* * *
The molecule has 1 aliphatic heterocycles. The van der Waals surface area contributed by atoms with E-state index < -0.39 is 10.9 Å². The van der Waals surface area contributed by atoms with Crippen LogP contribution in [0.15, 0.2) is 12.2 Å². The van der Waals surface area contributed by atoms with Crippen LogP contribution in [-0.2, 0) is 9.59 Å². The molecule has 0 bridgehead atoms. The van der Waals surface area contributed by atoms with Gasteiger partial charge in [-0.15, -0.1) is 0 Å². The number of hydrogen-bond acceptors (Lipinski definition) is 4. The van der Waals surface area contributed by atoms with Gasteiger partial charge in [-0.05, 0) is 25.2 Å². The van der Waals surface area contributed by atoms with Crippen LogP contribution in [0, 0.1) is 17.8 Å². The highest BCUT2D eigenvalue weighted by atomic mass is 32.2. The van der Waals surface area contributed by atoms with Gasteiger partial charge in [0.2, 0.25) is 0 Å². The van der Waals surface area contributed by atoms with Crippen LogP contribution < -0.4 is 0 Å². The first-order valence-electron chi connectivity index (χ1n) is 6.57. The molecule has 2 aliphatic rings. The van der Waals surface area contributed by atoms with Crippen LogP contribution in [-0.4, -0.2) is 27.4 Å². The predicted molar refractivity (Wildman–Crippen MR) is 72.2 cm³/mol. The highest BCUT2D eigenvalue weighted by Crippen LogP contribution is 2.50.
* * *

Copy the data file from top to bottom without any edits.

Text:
The molecule has 1 aliphatic heterocycles. The van der Waals surface area contributed by atoms with E-state index < -0.39 is 10.9 Å². The van der Waals surface area contributed by atoms with Crippen LogP contribution in [0.15, 0.2) is 12.2 Å². The van der Waals surface area contributed by atoms with Crippen LogP contribution in [-0.2, 0) is 9.59 Å². The molecule has 0 bridgehead atoms. The van der Waals surface area contributed by atoms with Gasteiger partial charge in [-0.15, -0.1) is 0 Å². The number of hydrogen-bond acceptors (Lipinski definition) is 4. The van der Waals surface area contributed by atoms with Gasteiger partial charge in [-0.05, 0) is 25.2 Å². The van der Waals surface area contributed by atoms with Crippen LogP contribution in [0, 0.1) is 17.8 Å². The highest BCUT2D eigenvalue weighted by atomic mass is 32.2. The van der Waals surface area contributed by atoms with Gasteiger partial charge in [0.2, 0.25) is 0 Å². The van der Waals surface area contributed by atoms with Crippen LogP contribution < -0.4 is 0 Å². The first-order valence-electron chi connectivity index (χ1n) is 6.57. The molecule has 2 aliphatic rings. The van der Waals surface area contributed by atoms with Crippen LogP contribution in [-0.4, -0.2) is 27.4 Å². The predicted molar refractivity (Wildman–Crippen MR) is 72.2 cm³/mol. The highest BCUT2D eigenvalue weighted by Crippen LogP contribution is 2.50.